31/08/2016 13:06 BST | Updated 31/08/2017 06:12 BST

Missing Mousa: Spurs Lack The X-Factor Without Dembele And Must Sign Cover


​Eric Dier and Victor Wanyama are not cutting the mustard- as a midfield partnership anyway.

After a season of sweeping teams away with their relentless attacking display for the majority of last season, there was great intrigue into how Spurs might fare in 2016/17 without the services of Mousa Dembele: a fundamental puzzle piece of the team's success in the last campaign. So far the signs are not looking too good.

While the Lilywhites have put a stop to their dismal run of form from the tail end of last season- seeing them surrender their title hopes to Leicester and additionally squander the runner-up spot to bitter rivals Arsenal- that irresistible nature to their play has somewhat vanished and it doesn't require a detective to find out why.

In a moment of madness in the title-defining clash against Chelsea at Stamford Bridge last season, Dembele lost his marbles and poked Blues forward Diego Costa in the eyeball, and was deservedly dished out a six-game ban that carried over to the current campaign. He's got one more game to serve out under that punishment, and while boss Mauricio Pochettino recruited well by signing up Southampton midfielder Victor Wanyama, he should never have been a like-for-like replacement for the Belgian.

It's played three, drawn two and won one for Spurs thus far in 2016/17, with just one goal scored in each game. Wanyama has impressed on his maiden Tottenham season, but partnering him with the similarly combative Eric Dier is a massive mistake on Pochettino's part- that is unless the gameplan is to sit deep and frustrate. With two strong defensive midfielders like Dier and Wanyama, teams will certainly find it tricky to break through the midfield, but this layout also enacts a crippling effect on the Spurs team's ability to break through the opposition's.

The reason Dembele worked so well with Dier last year was because he was given the licence to bomb forward and provide that link to the lethal attacking foursome of Erik Lamela, Dele Alli, Christian Eriksen and last season's golden boot winner Harry Kane, who scored 24 of his 25 while Dembele was in the starting line up with him. In his absence the team now possess a fully loaded gun with no one to fire it. Wanyama has competent passing ability and is strong on the ball, but he isn't capable of those winding, darting runs forward that leave opposition players in his wake befuddled out of position.

Spurs have a real problem on their hands because there are a real shortage of players that do what Dembele does. In terms of options they have been linked with Turkish midfielder Hakan Calhanoglu, plying his trade for Bayer Leverkusen, and while the free kick expert would add bags of creative vision, he is most effective playing higher up the pitch rather than box to box. Youngster Ante Coric, who has unfortunately been dubbed 'the next Luka Modric', is another target, who may not be like-for-like cover for Dembele but would be a step in the right direction- a bright prospect future with technical excellency.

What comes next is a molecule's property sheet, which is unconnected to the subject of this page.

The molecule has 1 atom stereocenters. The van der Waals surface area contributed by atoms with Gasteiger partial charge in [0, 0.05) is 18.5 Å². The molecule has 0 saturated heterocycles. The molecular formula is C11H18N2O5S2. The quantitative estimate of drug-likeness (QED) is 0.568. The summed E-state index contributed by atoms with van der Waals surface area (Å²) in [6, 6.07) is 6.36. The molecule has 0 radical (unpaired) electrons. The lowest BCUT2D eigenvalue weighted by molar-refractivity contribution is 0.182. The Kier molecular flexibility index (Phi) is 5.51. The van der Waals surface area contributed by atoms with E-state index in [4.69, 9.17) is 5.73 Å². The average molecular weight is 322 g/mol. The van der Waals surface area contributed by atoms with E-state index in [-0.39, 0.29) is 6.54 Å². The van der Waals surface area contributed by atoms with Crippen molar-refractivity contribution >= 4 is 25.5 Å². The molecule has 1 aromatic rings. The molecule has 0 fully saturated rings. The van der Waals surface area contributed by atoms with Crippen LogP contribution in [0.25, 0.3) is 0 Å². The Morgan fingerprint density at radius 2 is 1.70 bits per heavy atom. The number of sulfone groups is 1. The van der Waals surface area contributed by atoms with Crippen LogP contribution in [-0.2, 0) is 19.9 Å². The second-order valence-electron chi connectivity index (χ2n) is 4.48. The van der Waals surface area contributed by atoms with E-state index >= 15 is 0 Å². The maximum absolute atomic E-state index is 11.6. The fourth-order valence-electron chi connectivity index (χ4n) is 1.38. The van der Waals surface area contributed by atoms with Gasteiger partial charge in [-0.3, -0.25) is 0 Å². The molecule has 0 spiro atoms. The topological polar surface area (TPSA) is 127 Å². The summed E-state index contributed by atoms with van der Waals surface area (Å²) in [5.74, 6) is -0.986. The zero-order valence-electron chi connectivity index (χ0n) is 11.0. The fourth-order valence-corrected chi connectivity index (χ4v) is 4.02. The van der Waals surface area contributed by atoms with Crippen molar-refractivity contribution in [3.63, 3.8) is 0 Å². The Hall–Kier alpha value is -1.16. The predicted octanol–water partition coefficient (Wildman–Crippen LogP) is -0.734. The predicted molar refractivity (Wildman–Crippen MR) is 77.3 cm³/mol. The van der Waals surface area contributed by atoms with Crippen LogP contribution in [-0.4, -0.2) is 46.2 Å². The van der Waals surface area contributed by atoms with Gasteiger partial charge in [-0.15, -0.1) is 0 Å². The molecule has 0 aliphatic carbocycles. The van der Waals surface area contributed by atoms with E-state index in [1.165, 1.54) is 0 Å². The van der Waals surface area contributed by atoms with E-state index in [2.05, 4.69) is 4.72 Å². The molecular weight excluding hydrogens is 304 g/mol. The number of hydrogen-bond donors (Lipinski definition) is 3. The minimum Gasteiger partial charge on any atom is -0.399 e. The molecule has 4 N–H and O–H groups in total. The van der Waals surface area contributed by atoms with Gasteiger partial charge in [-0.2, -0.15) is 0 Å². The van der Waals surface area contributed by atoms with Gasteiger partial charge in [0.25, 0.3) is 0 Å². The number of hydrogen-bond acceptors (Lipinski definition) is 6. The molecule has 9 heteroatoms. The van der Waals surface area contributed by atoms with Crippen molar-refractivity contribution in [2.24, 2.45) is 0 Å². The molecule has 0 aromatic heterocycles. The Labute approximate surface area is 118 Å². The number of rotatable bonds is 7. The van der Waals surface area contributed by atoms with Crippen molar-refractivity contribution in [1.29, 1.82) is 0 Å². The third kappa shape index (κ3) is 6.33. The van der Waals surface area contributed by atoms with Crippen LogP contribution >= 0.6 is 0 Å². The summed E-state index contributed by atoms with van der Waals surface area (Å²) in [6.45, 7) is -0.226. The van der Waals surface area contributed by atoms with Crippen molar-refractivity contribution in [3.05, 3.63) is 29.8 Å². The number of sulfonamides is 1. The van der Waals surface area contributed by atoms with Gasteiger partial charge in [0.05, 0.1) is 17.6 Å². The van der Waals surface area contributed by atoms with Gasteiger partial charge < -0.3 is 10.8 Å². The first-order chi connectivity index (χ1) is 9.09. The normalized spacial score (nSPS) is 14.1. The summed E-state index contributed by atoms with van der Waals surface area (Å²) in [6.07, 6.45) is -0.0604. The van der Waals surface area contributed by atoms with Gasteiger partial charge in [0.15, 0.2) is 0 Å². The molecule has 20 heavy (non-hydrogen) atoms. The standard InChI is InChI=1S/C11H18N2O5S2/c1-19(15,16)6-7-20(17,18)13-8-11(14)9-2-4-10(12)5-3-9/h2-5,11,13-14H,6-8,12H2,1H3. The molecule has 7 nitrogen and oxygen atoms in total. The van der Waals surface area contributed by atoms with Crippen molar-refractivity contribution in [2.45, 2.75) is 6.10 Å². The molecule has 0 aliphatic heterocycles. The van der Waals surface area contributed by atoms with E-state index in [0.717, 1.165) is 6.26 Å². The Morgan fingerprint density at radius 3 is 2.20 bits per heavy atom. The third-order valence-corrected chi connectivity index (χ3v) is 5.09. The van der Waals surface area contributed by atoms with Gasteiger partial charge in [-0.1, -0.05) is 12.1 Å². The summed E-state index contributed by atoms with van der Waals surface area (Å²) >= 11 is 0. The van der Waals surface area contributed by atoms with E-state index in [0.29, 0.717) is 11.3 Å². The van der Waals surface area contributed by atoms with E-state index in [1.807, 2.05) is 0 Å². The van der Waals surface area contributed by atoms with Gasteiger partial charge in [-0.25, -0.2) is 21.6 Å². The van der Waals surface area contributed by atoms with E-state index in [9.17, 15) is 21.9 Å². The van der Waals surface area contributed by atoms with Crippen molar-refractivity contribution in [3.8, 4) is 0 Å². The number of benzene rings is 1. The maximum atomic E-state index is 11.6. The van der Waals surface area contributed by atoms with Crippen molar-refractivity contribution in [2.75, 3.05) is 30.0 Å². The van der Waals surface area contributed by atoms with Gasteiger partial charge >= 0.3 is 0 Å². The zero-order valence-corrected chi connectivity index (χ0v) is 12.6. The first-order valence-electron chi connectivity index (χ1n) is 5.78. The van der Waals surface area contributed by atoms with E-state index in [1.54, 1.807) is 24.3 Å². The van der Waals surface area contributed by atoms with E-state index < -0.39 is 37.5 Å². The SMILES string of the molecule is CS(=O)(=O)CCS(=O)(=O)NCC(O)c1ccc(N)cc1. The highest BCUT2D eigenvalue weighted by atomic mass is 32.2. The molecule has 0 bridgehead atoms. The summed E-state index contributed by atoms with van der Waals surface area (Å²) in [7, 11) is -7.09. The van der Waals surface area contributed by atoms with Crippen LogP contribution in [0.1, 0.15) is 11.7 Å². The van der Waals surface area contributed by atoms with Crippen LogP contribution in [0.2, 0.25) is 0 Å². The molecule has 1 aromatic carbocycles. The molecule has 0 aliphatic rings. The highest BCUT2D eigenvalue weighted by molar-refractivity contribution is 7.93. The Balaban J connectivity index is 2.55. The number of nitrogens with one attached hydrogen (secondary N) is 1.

Tottenham's reliance on Harry Kane and Dele Alli was pinpointed by many last season, but two outings in the Europa League were all that was needed to highlight the gaping hole left in the team when Dembele was absent. Ryan Mason and Tom Carroll, the next best options Pochettino had at his disposal, were given an opportunity to impress, but instead their poor touch and lack of experience was seized on by the world class German giants, who simply passed the duo to death and subsequently pinned the North Londoners in their own half for most of the game.

That wasn't the only time Spurs were punished for a lack of creativity and spark, as the 10 games Dembele missed last season they took just nine points from- 0.9 per game, whereas the team were undefeated and claimed 53 points in the 23 games he started since recovering from an injury last October.

Dembele suits Tottenham's high-pressing and attacking raids perfectly, allowing the team to adjust from recovering possession at the back and quickly transition to the other end of the pitch. Luckily for Spurs fans, they face just one more game without him, but his return doesn't solve the problem in the team.

Spurs must be prepared with a quality option to step up to the plate. With the boost of Champions League football and the resurgence of their rivals high up the table, mediocre cover for a great player will undoubtably result in mediocre results.

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